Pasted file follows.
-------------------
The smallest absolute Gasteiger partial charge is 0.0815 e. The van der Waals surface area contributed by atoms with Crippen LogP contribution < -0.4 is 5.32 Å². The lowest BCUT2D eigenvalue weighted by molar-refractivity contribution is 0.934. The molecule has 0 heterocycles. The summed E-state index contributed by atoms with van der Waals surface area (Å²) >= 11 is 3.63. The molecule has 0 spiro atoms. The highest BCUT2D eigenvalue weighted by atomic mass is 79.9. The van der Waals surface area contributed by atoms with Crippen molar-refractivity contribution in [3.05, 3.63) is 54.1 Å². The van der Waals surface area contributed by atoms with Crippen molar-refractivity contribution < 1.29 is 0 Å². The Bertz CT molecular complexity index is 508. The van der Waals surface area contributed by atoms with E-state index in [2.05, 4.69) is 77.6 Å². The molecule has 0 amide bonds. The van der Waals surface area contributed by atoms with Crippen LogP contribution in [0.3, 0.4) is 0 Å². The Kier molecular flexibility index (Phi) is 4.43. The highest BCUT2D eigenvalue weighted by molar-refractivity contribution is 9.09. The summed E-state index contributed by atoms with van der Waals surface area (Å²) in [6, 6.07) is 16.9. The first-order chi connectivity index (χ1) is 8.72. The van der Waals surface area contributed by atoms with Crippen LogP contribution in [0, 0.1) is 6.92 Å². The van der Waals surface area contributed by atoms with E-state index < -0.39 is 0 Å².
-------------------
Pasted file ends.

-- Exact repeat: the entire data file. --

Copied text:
The smallest absolute Gasteiger partial charge is 0.0815 e. The van der Waals surface area contributed by atoms with Crippen LogP contribution < -0.4 is 5.32 Å². The lowest BCUT2D eigenvalue weighted by molar-refractivity contribution is 0.934. The molecule has 0 heterocycles. The summed E-state index contributed by atoms with van der Waals surface area (Å²) >= 11 is 3.63. The molecule has 0 spiro atoms. The highest BCUT2D eigenvalue weighted by atomic mass is 79.9. The van der Waals surface area contributed by atoms with Crippen molar-refractivity contribution in [3.05, 3.63) is 54.1 Å². The van der Waals surface area contributed by atoms with Crippen molar-refractivity contribution < 1.29 is 0 Å². The Bertz CT molecular complexity index is 508. The van der Waals surface area contributed by atoms with E-state index in [2.05, 4.69) is 77.6 Å². The molecule has 0 amide bonds. The van der Waals surface area contributed by atoms with Crippen LogP contribution in [0.3, 0.4) is 0 Å². The Kier molecular flexibility index (Phi) is 4.43. The highest BCUT2D eigenvalue weighted by molar-refractivity contribution is 9.09. The summed E-state index contributed by atoms with van der Waals surface area (Å²) in [6, 6.07) is 16.9. The first-order chi connectivity index (χ1) is 8.72. The van der Waals surface area contributed by atoms with Crippen LogP contribution in [0, 0.1) is 6.92 Å². The van der Waals surface area contributed by atoms with E-state index < -0.39 is 0 Å².